Vishnu Vasudevan of Opsera shared key insights in his session, “How to Integrate Security and Quality Into Your CI/CD Pipelines and What KPIs to Measure.” Vasudevan presented how Developers can take security and quality into their own hands, empowered by automation tools. He dove into how to seamlessly integrate security and quality into your CI/CD pipeline, add approval gates at every step of the pipeline, and reduce vulnerabilities and improve collaboration with the right KPIs.
Dan McKinney of Cloudsmith shared practical tips and advice during his session “The Future is Continuous: Integration, Packaging and Delivery.” He highlighted software supply chain security implications for CI/CD processes and pipelines. He shared software supply chain security implications for CI/CD processes and pipelines. He explained what it takes to secure, build and deploy software pipelines, followed by an introduction to “Continous Packaging.”
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Upskilling for the Future of CI/CD
Many speakers explored what the next generation of CI/CD will look like in the future.
In the session, “Introducing Preview Environments Into Your CI/CD Pipelines,” Logan Donley of CloudBees highlighted how live previews could take your CI/CD process to the next level. He said, “you’ll learn that adding these preview environments to your workflow is easier than ever.” He then demonstrated how to implement preview environments and important considerations when adopting live previews.
DevOps Institute Ambassador Turja Narayan Chaudhuri of EY GDS shared real-world experience during the session, “Google Uses Monorepo, and I Don’t – Here’s Why.” In his session, Chaudhuri indicated that repository structure is one of the most important decisions that an engineering team needs to make. He explained that teams tend to follow a similar pattern in most enterprises as to their choice of mono-repo VS multi-repo. Google switched to mono-repo, which means all their projects and code is stored in a single, large repository. He then shared real-life examples and experiences from implementing these topics, the context, challenges, and advantages of each of the two approaches.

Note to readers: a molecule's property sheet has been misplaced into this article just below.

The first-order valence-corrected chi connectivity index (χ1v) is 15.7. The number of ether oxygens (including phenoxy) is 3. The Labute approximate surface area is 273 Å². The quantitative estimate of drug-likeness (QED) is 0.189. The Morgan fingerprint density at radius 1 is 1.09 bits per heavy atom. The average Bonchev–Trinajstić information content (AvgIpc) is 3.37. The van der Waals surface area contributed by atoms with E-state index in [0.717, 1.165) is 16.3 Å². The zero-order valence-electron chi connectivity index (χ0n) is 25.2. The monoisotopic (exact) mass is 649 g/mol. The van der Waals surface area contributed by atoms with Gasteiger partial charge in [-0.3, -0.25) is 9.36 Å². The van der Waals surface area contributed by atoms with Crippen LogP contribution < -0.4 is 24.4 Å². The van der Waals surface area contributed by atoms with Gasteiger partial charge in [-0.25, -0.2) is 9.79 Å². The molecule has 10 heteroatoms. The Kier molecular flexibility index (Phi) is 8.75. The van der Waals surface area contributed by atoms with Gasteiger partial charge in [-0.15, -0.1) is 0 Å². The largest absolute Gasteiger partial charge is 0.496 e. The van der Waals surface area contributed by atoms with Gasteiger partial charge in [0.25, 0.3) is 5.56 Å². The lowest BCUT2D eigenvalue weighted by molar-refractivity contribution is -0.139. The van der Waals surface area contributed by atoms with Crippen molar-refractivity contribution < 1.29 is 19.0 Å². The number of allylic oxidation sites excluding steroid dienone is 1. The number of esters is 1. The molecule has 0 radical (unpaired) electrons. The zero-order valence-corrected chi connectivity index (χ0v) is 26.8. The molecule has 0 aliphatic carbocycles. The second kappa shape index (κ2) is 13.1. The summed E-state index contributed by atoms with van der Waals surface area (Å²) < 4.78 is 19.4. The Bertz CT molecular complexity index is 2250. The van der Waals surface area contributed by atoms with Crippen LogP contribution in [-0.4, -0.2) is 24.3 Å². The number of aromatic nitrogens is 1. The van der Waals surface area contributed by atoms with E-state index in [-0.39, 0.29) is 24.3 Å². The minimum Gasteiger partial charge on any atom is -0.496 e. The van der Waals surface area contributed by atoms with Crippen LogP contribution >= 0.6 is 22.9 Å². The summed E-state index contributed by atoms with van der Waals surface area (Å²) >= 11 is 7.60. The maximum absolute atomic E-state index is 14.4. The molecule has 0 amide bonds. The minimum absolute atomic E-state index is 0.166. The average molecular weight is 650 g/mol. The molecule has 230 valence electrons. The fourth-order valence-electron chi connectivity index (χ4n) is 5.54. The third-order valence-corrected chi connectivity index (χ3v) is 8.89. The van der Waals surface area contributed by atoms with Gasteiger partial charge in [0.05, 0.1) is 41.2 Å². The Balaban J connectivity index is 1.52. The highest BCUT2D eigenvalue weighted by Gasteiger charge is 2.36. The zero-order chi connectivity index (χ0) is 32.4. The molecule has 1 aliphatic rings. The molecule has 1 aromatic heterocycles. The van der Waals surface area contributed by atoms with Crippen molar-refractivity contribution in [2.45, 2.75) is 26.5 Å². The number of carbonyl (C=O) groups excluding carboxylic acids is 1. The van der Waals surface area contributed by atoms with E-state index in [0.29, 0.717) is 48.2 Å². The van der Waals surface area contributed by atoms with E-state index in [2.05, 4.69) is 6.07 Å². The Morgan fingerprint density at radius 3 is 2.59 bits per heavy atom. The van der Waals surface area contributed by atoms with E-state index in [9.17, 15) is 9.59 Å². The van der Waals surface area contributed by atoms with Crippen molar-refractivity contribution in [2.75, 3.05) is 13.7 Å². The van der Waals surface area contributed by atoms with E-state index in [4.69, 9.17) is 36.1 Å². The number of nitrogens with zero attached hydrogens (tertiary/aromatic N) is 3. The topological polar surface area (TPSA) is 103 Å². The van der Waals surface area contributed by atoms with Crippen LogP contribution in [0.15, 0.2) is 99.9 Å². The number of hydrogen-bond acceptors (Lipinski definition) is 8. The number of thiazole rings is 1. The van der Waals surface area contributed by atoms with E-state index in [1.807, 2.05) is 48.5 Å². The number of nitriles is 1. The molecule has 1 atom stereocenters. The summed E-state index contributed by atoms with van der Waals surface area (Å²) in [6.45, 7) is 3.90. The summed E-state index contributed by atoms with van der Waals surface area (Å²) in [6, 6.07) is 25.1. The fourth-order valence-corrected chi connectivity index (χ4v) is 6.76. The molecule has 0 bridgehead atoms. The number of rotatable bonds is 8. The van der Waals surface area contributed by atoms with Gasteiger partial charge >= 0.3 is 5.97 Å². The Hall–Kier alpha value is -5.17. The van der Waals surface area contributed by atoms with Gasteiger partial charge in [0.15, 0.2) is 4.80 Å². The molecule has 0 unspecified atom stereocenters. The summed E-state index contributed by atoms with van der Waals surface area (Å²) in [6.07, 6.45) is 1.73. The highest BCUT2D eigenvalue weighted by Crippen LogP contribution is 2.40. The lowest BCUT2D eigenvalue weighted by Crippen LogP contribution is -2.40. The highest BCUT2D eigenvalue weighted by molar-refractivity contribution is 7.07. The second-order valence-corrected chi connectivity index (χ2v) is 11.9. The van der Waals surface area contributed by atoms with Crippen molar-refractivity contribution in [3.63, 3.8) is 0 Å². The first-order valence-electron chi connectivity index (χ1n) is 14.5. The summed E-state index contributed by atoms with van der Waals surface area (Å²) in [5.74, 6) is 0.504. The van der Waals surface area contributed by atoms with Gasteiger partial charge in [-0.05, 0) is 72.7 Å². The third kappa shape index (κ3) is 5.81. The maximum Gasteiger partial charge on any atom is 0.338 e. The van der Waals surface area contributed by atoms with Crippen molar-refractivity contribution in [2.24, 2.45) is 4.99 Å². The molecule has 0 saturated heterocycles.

Paul Bruce of Tricentis presented the session “Transform Your Continuous Testing with (Open)Telemetry.” Bruce shared practical advice and tips on getting started using OpenTelemetry in your code bases and explained how OpenTelementry applies to both software systems and testing processes. He said, “except for instrumented unit testing, it’s often hard to know exactly what’s going wrong when your tests fail, especially when our systems are now highly distributed and involve multiple APIs, micro-frontends, and 3rd-party services.” He also argued that versioning across these dependencies and complex rollout processes further obfuscates what is going wrong when tests fail. He proposed that additional context dramatically improves actionable outcomes of testing.
Finally, Tracy Ragan of Deploy Hub shared key insights during the session, “Software Supply Chain Principles for Cloud-Native Architecture.” Ragan pointed out that microservices have become the raw material across organizational siloes, impacting project management, development, DevOps pipelines and security. She then dove into principles to consider when beginning to address the hardening of a software supply chain across the organization, automated via pipelines.
For a quick recap, check out the sketches below.
There are plenty of events, webinars, and in-person opportunities on the calendar. Check out the full DevOps Institute event calendar: https://www.devopsinstitute.com/events/